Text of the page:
Lunch Topic Table: Sex and Gender

November 14, 2011

By: Laura Pascoe, GHEC Student Advisory Committee

During the lunch hour on Sunday, students, faculty, and other conference participants had the opportunity to discuss a topic that is fundamental to global health work and research, but often not discussed: Sex and Gender.

We broke up across four tables and three themes to discuss how to think about theoretical approaches to sex and gender; empirical methods for researching them; and how to get the word out about the importance of understanding the impacts and implications of sex and gender (knowledge transfer).  One of the important questions that came up in the in terms of theoretical approach was whether we need to study gender in global health, or if we need to mainstream gender (and understand the implications) in global health. The answer, which received wide agreement, was that we need both.

There was also a valuable discussion about the critical nature of understanding a local context before making assumptions about how gender and sex influence life in that environment, and the need for local conceptualisations of gender and feminism to inform our work. It is imperative that we incorporate sex and gender in our work, many agreed, but we must be careful not to perpetuate imperial assumptions of what is ‘best’ for men and women.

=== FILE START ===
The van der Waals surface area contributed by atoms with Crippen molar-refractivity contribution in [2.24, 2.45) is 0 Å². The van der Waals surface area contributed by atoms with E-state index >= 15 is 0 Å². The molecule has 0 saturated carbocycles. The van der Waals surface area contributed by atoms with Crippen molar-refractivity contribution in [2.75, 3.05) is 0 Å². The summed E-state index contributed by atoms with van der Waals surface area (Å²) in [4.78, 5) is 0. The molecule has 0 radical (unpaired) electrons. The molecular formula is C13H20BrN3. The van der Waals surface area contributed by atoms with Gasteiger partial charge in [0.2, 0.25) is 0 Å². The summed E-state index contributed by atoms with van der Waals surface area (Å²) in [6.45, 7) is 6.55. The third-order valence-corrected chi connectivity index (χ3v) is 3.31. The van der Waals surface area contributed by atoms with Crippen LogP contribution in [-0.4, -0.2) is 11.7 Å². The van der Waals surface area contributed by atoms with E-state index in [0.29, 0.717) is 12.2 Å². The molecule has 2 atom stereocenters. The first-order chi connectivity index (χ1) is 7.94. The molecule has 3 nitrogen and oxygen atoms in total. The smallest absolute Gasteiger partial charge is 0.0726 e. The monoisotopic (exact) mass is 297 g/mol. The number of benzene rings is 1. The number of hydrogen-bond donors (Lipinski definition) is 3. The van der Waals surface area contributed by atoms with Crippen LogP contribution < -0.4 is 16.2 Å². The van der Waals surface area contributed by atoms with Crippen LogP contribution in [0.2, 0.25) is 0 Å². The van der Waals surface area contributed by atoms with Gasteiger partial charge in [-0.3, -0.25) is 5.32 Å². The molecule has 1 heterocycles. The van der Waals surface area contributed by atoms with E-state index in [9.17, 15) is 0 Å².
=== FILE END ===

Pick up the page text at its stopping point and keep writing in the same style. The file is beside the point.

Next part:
The importance of engaging men and understanding masculinity in our pursuit of promoting gender equality was raised in a few groups. Discussions around empirical methods brought up the challenges of asking people to tick potentially overly simplistic male/female boxes in our data gathering, as well as the importance of doing both quantitative and qualitative research in order to truly understand the complex dynamics of sex and gender that impact daily life in all parts of the world.